On a video (link) posted by the Privacy Commissioner of Canada, these questions are suggested about posting information online (Privacy, 2007):

  • What judgments or conclusions might others form with my information?
  • Are there some details about my life I would like to keep personal?
  • Who might view or purchase this information about me?
  • Will this information reflect well on me a year from now? Or fi ve years?
  • Would I want my best friend to know this?
  • Would I want my boss to know this?
  • Would I want my mom to know this
  • (I add: Would I want my children or grandchildren to know this?)

Nussbaum wrote a fascinating article on the topic of the younger generation and the end of privacy (2007). As she says, she grew up locking her diary with a real lock, so it has been interesting for her to interview people, like Xiyin, who are less concerned about keeping their lives private. She noticed three things:

Change 1: They think of themselves as having an audience.

"All sorts of opportunities—romantic, professional, creative—seem to Xiyin to be directly linked to her willingness to reveal herself a little." Our professor in this class said the same thing--that she has obtained jobs and established friendships through her willingness to be open online.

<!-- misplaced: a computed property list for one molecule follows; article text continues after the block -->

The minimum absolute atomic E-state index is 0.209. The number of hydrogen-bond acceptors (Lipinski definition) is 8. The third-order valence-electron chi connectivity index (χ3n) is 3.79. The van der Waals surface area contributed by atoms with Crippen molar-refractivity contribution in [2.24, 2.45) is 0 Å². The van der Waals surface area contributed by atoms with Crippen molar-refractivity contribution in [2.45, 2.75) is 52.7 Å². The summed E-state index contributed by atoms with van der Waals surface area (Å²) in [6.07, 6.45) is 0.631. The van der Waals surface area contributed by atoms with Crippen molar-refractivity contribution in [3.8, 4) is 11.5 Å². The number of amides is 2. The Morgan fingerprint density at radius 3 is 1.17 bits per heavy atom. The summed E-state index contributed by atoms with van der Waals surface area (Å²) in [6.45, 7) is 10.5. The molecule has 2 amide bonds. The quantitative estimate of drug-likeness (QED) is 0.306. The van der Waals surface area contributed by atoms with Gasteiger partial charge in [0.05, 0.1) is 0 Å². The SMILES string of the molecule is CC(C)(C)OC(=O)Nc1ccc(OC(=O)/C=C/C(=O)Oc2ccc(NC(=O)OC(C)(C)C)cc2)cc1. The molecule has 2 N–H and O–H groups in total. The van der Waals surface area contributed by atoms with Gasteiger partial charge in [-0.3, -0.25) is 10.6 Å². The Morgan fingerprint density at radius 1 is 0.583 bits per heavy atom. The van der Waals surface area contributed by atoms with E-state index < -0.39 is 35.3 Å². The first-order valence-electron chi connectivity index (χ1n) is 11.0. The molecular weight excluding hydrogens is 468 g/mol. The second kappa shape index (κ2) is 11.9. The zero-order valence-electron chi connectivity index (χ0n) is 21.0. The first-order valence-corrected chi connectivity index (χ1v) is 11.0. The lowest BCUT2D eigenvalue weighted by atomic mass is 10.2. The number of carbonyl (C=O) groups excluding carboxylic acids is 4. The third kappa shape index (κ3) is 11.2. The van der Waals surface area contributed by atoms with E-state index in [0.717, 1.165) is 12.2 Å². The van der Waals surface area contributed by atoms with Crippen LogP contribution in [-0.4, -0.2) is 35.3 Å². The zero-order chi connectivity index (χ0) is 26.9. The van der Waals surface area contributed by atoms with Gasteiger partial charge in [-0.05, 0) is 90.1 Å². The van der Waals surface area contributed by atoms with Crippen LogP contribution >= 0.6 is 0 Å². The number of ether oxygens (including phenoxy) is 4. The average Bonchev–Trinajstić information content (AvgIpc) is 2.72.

"In essence, every young person in America has become, in the literal sense, a public figure. And so they have adopted the skills that celebrities learn in order not to go crazy: enjoying the attention instead of fighting it—and doing their own publicity before somebody does it for them."

Change 2: They have archived their adolescence.

Change 3: Their skin is thicker than yours.

"What happens when a person who has archived her teens grows up? Will she regret her earlier decisions, or will she love the sturdy bridge she’s built to her younger self—not to mention the access to the past lives of friends, enemies, romantic partners? On a more pragmatic level, what does this do when you apply for a job or meet the person you’re going to marry? Will employers simply accept that everyone has a few videos of themselves trying to read the Bible while stoned? Will your kids watch those stoner Bible videos when they’re 16? Is there a point in the aging process when a person will want to pull back that curtain—or will the MySpace crowd maintain these flexible, cheerfully thick-skinned personae all the way into the nursing home?"

3. Privacy of Personal Communications